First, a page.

It has been reported that a number of cell surface molecules, including CD5, CD28, CD38, and CD43, can cooperate with TCR to kill thymocytes (Lesage et al., 1997; Jung et al., 2004). However, a few molecules such as CD8, CD24, and CD45 on the surfaces of thymocytes induce the apoptosis of thymocytes in the absence of TCR ligation (Lesage et al., 1997; Grebe et al., 2004; Jung et al., 2004), raising the possibility that the death of thymocytes including death by neglect could be induced by interactions between membrane proteins in the absence of MHC-TCR interaction. DP thymocytes underwent cell death after CD24 or CD45 cross-linking by specific antibodies. Ligation of CD8 on DP thymocytes, either with antibodies to CD8 or with MHC class I-coated microspheres, led to rapid apoptosis (Grebe et al., 2004). Above all, the induction of the apoptosis of thymocytes via CD8 ligation, independently of TCR, with a physiological ligand (MHC I-coated microspheres), rather than an antibody, deserves close attention. However, this previous study could not overcome the limitation that the experiments were conducted in a single-cell suspension, rather than in an anatomically intact organ system. Furthermore, there is no overt accumulation of thymocytes in β2m-/-, CD8-/-, or MHC-/- mice, suggesting that CD8-mediated apoptosis is neither the normal physiological mechanism nor an explanation for thymocyte apoptosis, especially death by neglect.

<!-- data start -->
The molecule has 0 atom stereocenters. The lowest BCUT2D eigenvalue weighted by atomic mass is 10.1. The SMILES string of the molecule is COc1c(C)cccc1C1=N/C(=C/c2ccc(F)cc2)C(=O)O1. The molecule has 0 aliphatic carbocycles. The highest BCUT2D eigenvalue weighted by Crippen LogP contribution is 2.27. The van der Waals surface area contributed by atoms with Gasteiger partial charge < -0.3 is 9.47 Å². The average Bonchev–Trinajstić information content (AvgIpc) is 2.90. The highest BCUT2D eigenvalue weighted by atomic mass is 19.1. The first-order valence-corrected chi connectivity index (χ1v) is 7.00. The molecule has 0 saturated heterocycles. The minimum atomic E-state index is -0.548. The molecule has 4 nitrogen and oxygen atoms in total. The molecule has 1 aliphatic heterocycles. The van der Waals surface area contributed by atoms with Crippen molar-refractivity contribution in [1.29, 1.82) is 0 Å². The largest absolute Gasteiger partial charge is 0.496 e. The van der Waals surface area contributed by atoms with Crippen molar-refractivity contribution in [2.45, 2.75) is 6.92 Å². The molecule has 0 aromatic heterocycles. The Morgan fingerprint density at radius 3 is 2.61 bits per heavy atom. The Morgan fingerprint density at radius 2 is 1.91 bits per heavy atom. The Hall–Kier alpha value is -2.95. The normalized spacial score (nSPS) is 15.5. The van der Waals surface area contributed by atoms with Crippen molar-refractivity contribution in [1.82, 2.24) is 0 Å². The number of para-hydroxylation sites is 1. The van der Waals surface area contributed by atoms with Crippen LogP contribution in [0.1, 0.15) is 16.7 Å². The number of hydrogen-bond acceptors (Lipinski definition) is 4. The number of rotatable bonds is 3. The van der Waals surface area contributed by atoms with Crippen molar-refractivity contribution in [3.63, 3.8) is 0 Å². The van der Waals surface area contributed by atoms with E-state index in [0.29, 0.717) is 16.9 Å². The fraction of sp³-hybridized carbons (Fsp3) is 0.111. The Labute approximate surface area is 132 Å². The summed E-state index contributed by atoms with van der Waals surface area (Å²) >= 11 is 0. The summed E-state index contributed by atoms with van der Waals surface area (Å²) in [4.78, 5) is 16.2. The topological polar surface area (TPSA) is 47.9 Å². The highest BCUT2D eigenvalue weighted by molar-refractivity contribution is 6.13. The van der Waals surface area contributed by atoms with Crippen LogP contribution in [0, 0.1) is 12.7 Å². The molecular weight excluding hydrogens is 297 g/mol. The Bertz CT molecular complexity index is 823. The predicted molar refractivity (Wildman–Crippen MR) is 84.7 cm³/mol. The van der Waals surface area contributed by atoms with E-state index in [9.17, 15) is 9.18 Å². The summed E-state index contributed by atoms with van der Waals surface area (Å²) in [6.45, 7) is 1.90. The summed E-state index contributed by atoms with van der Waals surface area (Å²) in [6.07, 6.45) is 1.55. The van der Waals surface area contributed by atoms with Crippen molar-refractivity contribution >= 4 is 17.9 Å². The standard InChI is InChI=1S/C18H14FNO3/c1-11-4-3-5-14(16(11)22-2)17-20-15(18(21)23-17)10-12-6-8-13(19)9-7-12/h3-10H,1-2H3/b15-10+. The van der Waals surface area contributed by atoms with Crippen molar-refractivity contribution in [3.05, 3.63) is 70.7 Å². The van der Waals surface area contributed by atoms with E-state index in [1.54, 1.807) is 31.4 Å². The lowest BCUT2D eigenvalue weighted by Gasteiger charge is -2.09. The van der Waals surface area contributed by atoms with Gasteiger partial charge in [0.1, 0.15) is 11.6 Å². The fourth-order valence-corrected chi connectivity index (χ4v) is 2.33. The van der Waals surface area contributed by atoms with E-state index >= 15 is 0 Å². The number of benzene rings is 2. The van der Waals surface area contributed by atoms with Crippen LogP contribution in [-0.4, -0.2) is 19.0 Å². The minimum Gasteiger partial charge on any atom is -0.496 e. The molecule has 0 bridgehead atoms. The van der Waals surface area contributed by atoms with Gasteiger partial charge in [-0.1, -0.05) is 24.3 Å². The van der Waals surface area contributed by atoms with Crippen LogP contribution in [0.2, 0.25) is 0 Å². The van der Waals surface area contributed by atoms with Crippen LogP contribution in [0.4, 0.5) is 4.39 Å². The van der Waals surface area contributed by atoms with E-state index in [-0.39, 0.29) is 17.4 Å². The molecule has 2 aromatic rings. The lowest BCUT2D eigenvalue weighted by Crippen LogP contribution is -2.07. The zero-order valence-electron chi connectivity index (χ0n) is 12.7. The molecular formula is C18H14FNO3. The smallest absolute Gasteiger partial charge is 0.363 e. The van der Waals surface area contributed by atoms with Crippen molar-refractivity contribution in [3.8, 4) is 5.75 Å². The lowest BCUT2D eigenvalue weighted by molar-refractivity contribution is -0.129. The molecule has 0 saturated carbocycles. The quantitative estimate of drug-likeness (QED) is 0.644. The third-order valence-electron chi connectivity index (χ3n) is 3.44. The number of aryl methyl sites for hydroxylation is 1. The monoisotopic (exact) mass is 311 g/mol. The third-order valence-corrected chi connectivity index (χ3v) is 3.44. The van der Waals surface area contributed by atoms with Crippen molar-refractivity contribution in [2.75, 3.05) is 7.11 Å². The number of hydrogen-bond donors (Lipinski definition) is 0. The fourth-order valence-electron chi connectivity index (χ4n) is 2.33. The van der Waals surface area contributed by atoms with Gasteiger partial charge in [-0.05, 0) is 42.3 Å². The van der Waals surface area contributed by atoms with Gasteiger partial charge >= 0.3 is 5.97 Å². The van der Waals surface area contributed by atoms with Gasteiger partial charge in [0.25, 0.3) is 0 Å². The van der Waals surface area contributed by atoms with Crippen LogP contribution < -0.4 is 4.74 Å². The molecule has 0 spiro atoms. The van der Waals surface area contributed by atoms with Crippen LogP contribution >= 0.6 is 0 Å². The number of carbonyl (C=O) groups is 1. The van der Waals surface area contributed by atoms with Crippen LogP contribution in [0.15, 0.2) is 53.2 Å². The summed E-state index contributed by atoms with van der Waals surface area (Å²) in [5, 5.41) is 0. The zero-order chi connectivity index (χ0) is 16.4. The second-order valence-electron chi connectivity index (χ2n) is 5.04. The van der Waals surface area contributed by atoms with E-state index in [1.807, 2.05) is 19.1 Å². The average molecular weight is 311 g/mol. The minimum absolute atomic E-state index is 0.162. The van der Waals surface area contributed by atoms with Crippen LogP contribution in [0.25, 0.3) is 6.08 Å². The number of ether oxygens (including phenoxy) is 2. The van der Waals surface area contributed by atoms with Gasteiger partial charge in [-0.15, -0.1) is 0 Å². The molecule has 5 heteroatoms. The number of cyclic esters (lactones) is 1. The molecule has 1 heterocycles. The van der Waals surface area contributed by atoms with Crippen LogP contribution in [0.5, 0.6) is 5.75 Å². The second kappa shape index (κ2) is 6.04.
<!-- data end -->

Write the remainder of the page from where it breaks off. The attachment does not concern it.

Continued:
We showed that D4 is a strong candidate molecule for the induction of thymocyte apoptosis in a TCR-independent manner. High sensitivity of DP thymocytes to PILR-induced apoptosis and increased cellularity from TCRα-/- FTOC with D4-Fc treatment were clearly observed. This raised the possibility that D4 signals may play some role in the induction of thymocytes apoptosis including death by neglect. Many reports have suggested that thymic corticosteroids play a specific role in this kind of elimination. Adrenalectomized mice displayed increased thymic cellularity and DP cells exhibited sensitivity to corticosteroids in the absence of TCR stimulation (Vacchio et al., 1999). Signals from the TCR could antagonize the apoptotic effect of glucocorticoids, leading to the hypothesis that the combined signals from steroid hormones and TCR might determine the fate of individual thymocytes (Ashwell et al., 2000). However, a contradictory opinion came from the results of an experiment showing that mice reconstituted with glucocorticoid receptor-negative fetal liver cells displayed normal thymic composition and cellularity, which indicated normal levels of death by neglect in the system (Brewer et al., 2002). The results implied that glucocorticoids would not play a role in this process or that alternative corticosteroid receptors exist to mediate thymocyte cell death. Considering the controversy over the role of corticosteroids in thymic apoptosis, it is likely that corticosteroids are not the only molecules leading to the death by neglect of DP thymocytes. Cytokine withdrawal has also been considered as a mechanism for death of thymocytes in early developmental stage. The cytokine IL-7 has been reported to up-regulate anti-apoptotic proteins and enhance the survival of thymocytes (von Freeden-Jeffry et al., 1997). IL-7Rα-deficient mice have a 20-fold decrease in thymic size and a vastly constricted peripheral T-cell pool (von Freeden-Jeffry et al., 1995). In IL-7Rα-deficient mice, Bcl-2 overexpression restores the normal production and function of T cells (Akashi et al., 1997). Bcl-2 overexpression was observed to prevent the death of thymocytes bearing TCR that could not bind to MHC molecules in their environment (Linette et al., 1994; Strasser et al., 1994). Additionally, the proapoptotic Bcl-2 family proteins Bax and Bak double-deficient DP thymocytes were resistant to cytokine withdrawal and glucocorticoid-induced apoptosis. These data suggest that the predominant role of IL-7R signaling is to block the bcl-2-regulated apoptosis pathway and that the Bcl-2 family members play a critical role in the apoptosis of thymocytes induced by cytokine withdrawal or glucocorticoid treatment (Rathmell et al., 2002). However, this did not seem to be the case in D4-induced apoptosis, in that cellular apoptosis still occurred in bcl-2-overexpressing thymocytes. Therefore, we suggest that the signaling through D4 via cross-linking with PILR-Ig is a novel and as yet unidentified pathway related to thymic apoptosis, distinct from IL-7R and corticosteroid pathways, which are tightly linked to Bcl-2.